Though Artur Wieczorek had been engaged in various student movements and NGO campaigns before Humanity in Action, his Fellowship had a profound impact on his life– introducing him to passionate people from around the world and pivoting his activism towards politics. Before graduating from university, Artur had little interest in politics, but he remembers learning from his Fellowship program how some issues truly only have political solutions and that building movements is crucial to addressing them. One example being climate change, a cause that has now defined for much of his professional life, as the single biggest environment and development issue of the twenty-first century.
Humanity in Action has had a profound impact on my life in two aspects: the people I’ve met here and my involvement in political activism.
Artur studied culture and development studies graduating with MA from Jagiellonian University in 2010. Since then, he has worked communication officer, teacher, and trainer in several organizations, including the United Nations Development Program (UNDP) Project Office in Poland, Muhammadiah University in Malang, Indonesia and several NGOs. Artur considers himself at heart an educator and is currently working as a consultant through his consultancy firm TealTurtle supporting local NGOs reach sustainable education goals.
Artur has been engaged in the climate movement for years. He has co-founded the Polish Youth Climate Movement in 2012 and organized two marches for the climate in Poland. He is now a strong believer that no sustainable change is possible without engaging in political processes, and has helped on several occasions with the campaign of the Polish Green Party. While acting as the international representative to the Secretary General of Federation of Young European Greens (the Pan-European Federation of green youth organizations) Artur continues to focus on educating and empowering the youth in Poland to seek change.
Now I strongly believe that any type of political activity is a collective effort, one where people are replaceable but the ideas are fundamental — not the other way round. This has helped me to engage with various activist movements (especially the climate movement).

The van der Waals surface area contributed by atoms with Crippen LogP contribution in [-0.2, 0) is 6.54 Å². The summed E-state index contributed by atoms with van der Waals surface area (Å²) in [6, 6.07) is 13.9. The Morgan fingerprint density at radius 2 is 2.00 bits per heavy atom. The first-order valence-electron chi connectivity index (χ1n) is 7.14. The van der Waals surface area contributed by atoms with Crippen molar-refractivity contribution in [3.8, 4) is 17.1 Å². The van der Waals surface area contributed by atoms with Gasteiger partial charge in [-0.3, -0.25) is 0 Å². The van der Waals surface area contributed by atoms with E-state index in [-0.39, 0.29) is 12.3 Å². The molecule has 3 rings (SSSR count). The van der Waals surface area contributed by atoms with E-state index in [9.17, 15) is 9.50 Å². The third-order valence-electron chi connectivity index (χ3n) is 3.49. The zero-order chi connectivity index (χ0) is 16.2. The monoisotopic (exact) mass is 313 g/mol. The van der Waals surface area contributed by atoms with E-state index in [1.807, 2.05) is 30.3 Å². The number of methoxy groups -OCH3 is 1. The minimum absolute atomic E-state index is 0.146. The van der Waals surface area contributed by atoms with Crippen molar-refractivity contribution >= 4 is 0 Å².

Artur, reflecting on his Fellowship where he met politicians was really impressed by their attitude, mentions: “What especially struck me was when one guest told us that he treats politics as a profession, the same as any other profession, and that a politician was a ‘vessel’ carrying ideas that people voted for. Such a humble and de-personalized attitude was quite different from what I had experienced before. It struck me deeply and helped me shape the way I think about politics and civil society engagement. Now I strongly believe that any type of political activity is a collective effort, one where people are replaceable but the ideas are fundamental — not the other way round. This has helped me to engage with various activist movements (especially the climate movement). Knowing that I can be a valid contributor, no matter how small my role is, and that if we build around the cause, I will always be able to pass my responsibilities to others. This has also taught me to think critically of the ‘leadership’ discourse and value the ‘movement’ discourse much more. And for that, I am extremely grateful to Humanity in Action.”
Artur Wieczorek was born in Katowice, in southern Poland. Currently, he works as a freelance trainer, campaigner and consultant frequently traveling for work between Katowice, Warsaw, and Opole. In the past, he has lived in Brussels, Indonesia, and Singapore.
More from Artur Wieczorek
Announcing the Democracy Fellows
The Democracy Fellows aim to increase the voter registration and turnout in the European elections among mobile EU citizens, naturalized migrants and refugees and young people of diverse backgrounds.
Let's count our trail, or how to travel
Senior Fellow Artur Wieczorek publishes an article in Post Turysta about how to travel more sustainably.
A David Against the Coal Goliaths
In an interview with the German newspaper Die Zeit, Senior Fellow Artur Wieczorek talks about his work as a climate activist in Poland.